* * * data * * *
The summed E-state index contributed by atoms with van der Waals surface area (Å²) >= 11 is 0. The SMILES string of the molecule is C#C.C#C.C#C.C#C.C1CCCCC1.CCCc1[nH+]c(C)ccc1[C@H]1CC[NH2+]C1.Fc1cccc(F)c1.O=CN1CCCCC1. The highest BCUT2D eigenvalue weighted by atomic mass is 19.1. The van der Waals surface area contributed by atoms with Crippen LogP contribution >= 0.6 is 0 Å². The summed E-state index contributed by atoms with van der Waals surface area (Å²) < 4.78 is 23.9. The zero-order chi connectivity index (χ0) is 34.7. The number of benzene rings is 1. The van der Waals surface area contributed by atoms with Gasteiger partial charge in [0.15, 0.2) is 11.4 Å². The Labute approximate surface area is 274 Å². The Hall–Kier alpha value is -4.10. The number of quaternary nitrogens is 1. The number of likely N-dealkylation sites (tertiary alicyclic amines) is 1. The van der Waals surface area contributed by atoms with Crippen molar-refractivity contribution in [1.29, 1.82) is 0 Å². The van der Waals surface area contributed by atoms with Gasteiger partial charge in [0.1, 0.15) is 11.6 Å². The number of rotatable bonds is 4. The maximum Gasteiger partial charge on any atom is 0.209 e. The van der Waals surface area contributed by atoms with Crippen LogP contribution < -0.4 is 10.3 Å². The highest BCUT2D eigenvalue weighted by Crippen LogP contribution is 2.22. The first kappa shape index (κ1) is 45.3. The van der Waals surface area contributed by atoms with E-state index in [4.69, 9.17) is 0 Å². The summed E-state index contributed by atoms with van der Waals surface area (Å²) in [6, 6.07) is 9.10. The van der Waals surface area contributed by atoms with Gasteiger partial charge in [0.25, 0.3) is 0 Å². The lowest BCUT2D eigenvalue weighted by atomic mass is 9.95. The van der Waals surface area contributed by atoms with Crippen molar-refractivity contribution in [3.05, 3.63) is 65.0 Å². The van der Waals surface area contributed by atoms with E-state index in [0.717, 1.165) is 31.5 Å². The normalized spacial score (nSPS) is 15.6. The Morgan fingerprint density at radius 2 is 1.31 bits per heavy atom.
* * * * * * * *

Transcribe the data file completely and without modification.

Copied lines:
The summed E-state index contributed by atoms with van der Waals surface area (Å²) >= 11 is 0. The SMILES string of the molecule is C#C.C#C.C#C.C#C.C1CCCCC1.CCCc1[nH+]c(C)ccc1[C@H]1CC[NH2+]C1.Fc1cccc(F)c1.O=CN1CCCCC1. The highest BCUT2D eigenvalue weighted by atomic mass is 19.1. The van der Waals surface area contributed by atoms with Crippen LogP contribution >= 0.6 is 0 Å². The summed E-state index contributed by atoms with van der Waals surface area (Å²) < 4.78 is 23.9. The zero-order chi connectivity index (χ0) is 34.7. The number of benzene rings is 1. The van der Waals surface area contributed by atoms with Gasteiger partial charge in [0.15, 0.2) is 11.4 Å². The Labute approximate surface area is 274 Å². The Hall–Kier alpha value is -4.10. The number of quaternary nitrogens is 1. The number of likely N-dealkylation sites (tertiary alicyclic amines) is 1. The van der Waals surface area contributed by atoms with Crippen molar-refractivity contribution in [1.29, 1.82) is 0 Å². The van der Waals surface area contributed by atoms with Gasteiger partial charge in [0.1, 0.15) is 11.6 Å². The number of rotatable bonds is 4. The maximum Gasteiger partial charge on any atom is 0.209 e. The van der Waals surface area contributed by atoms with Crippen LogP contribution < -0.4 is 10.3 Å². The highest BCUT2D eigenvalue weighted by Crippen LogP contribution is 2.22. The first kappa shape index (κ1) is 45.3. The van der Waals surface area contributed by atoms with E-state index in [4.69, 9.17) is 0 Å². The summed E-state index contributed by atoms with van der Waals surface area (Å²) in [6, 6.07) is 9.10. The van der Waals surface area contributed by atoms with Gasteiger partial charge in [0.25, 0.3) is 0 Å². The lowest BCUT2D eigenvalue weighted by atomic mass is 9.95. The van der Waals surface area contributed by atoms with Crippen molar-refractivity contribution in [3.05, 3.63) is 65.0 Å². The van der Waals surface area contributed by atoms with E-state index in [0.717, 1.165) is 31.5 Å². The normalized spacial score (nSPS) is 15.6. The Morgan fingerprint density at radius 2 is 1.31 bits per heavy atom.